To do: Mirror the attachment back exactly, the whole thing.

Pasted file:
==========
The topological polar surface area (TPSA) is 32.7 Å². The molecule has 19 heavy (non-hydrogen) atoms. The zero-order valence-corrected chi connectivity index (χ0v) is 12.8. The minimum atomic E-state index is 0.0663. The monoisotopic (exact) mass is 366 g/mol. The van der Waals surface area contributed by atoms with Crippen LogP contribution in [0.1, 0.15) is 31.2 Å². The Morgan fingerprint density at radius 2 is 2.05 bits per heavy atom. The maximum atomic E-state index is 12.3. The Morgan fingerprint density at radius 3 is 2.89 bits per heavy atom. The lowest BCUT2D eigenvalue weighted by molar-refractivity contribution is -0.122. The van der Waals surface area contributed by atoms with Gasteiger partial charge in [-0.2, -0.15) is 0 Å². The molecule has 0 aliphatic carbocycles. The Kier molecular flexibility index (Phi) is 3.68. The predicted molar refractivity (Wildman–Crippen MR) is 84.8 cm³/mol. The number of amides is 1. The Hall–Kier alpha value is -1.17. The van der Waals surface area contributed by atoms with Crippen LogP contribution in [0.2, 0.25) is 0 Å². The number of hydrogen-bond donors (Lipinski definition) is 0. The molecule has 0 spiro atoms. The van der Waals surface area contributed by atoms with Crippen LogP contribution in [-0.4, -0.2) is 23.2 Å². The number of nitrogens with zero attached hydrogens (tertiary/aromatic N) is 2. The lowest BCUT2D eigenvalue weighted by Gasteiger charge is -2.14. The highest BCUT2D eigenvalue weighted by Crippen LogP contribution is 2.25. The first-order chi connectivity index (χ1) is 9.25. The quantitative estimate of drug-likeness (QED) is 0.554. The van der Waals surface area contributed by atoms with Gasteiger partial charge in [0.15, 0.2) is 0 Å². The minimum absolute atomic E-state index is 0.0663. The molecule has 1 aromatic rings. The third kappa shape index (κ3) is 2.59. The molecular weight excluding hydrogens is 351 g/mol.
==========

The topological polar surface area (TPSA) is 32.7 Å². The molecule has 19 heavy (non-hydrogen) atoms. The zero-order valence-corrected chi connectivity index (χ0v) is 12.8. The minimum atomic E-state index is 0.0663. The monoisotopic (exact) mass is 366 g/mol. The van der Waals surface area contributed by atoms with Crippen LogP contribution in [0.1, 0.15) is 31.2 Å². The Morgan fingerprint density at radius 2 is 2.05 bits per heavy atom. The maximum atomic E-state index is 12.3. The Morgan fingerprint density at radius 3 is 2.89 bits per heavy atom. The lowest BCUT2D eigenvalue weighted by molar-refractivity contribution is -0.122. The van der Waals surface area contributed by atoms with Gasteiger partial charge in [-0.2, -0.15) is 0 Å². The molecule has 0 aliphatic carbocycles. The Kier molecular flexibility index (Phi) is 3.68. The predicted molar refractivity (Wildman–Crippen MR) is 84.8 cm³/mol. The number of amides is 1. The Hall–Kier alpha value is -1.17. The van der Waals surface area contributed by atoms with Crippen LogP contribution in [0.2, 0.25) is 0 Å². The number of hydrogen-bond donors (Lipinski definition) is 0. The molecule has 0 spiro atoms. The van der Waals surface area contributed by atoms with Crippen LogP contribution in [-0.4, -0.2) is 23.2 Å². The number of nitrogens with zero attached hydrogens (tertiary/aromatic N) is 2. The lowest BCUT2D eigenvalue weighted by Gasteiger charge is -2.14. The highest BCUT2D eigenvalue weighted by Crippen LogP contribution is 2.25. The first-order chi connectivity index (χ1) is 9.25. The quantitative estimate of drug-likeness (QED) is 0.554. The van der Waals surface area contributed by atoms with Gasteiger partial charge in [0.15, 0.2) is 0 Å². The minimum absolute atomic E-state index is 0.0663. The molecule has 1 aromatic rings. The third kappa shape index (κ3) is 2.59. The molecular weight excluding hydrogens is 351 g/mol.